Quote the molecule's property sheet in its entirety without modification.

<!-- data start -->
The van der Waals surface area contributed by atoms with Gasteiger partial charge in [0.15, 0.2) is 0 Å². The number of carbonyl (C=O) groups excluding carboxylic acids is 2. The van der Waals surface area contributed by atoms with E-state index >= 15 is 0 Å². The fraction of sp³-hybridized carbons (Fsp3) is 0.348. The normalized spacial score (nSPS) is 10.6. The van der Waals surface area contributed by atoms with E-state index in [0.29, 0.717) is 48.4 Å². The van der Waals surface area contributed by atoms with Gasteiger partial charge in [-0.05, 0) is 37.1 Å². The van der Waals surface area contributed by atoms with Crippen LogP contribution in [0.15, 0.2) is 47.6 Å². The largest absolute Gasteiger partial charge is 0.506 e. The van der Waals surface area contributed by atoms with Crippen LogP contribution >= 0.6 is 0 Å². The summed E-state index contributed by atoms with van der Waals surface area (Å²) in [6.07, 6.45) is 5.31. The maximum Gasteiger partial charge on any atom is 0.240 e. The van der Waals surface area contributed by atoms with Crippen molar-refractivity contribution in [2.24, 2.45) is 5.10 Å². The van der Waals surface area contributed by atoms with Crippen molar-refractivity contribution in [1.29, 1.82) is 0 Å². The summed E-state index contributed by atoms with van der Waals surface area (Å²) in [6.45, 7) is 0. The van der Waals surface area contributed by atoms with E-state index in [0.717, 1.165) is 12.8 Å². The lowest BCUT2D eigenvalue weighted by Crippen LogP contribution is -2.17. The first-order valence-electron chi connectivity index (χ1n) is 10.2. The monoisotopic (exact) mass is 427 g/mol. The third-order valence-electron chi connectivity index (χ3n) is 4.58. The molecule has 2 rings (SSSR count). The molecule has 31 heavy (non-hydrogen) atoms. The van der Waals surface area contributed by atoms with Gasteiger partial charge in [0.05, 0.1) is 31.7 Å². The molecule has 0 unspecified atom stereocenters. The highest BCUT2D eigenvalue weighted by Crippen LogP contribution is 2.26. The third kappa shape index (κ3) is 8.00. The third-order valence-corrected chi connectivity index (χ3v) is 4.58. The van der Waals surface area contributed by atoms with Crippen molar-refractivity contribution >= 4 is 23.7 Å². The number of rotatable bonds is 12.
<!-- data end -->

The van der Waals surface area contributed by atoms with Gasteiger partial charge in [0.15, 0.2) is 0 Å². The number of carbonyl (C=O) groups excluding carboxylic acids is 2. The van der Waals surface area contributed by atoms with E-state index >= 15 is 0 Å². The fraction of sp³-hybridized carbons (Fsp3) is 0.348. The normalized spacial score (nSPS) is 10.6. The van der Waals surface area contributed by atoms with E-state index in [0.29, 0.717) is 48.4 Å². The van der Waals surface area contributed by atoms with Gasteiger partial charge in [-0.05, 0) is 37.1 Å². The van der Waals surface area contributed by atoms with Crippen LogP contribution in [0.15, 0.2) is 47.6 Å². The largest absolute Gasteiger partial charge is 0.506 e. The van der Waals surface area contributed by atoms with Crippen LogP contribution >= 0.6 is 0 Å². The summed E-state index contributed by atoms with van der Waals surface area (Å²) in [6.07, 6.45) is 5.31. The maximum Gasteiger partial charge on any atom is 0.240 e. The van der Waals surface area contributed by atoms with Crippen molar-refractivity contribution in [2.24, 2.45) is 5.10 Å². The van der Waals surface area contributed by atoms with Crippen molar-refractivity contribution in [1.29, 1.82) is 0 Å². The summed E-state index contributed by atoms with van der Waals surface area (Å²) in [6.45, 7) is 0. The van der Waals surface area contributed by atoms with E-state index in [0.717, 1.165) is 12.8 Å². The lowest BCUT2D eigenvalue weighted by Crippen LogP contribution is -2.17. The first-order valence-electron chi connectivity index (χ1n) is 10.2. The monoisotopic (exact) mass is 427 g/mol. The third-order valence-electron chi connectivity index (χ3n) is 4.58. The molecule has 2 rings (SSSR count). The molecule has 31 heavy (non-hydrogen) atoms. The van der Waals surface area contributed by atoms with Gasteiger partial charge in [0.05, 0.1) is 31.7 Å². The molecule has 0 unspecified atom stereocenters. The highest BCUT2D eigenvalue weighted by Crippen LogP contribution is 2.26. The third kappa shape index (κ3) is 8.00. The third-order valence-corrected chi connectivity index (χ3v) is 4.58. The van der Waals surface area contributed by atoms with Crippen molar-refractivity contribution >= 4 is 23.7 Å². The number of rotatable bonds is 12.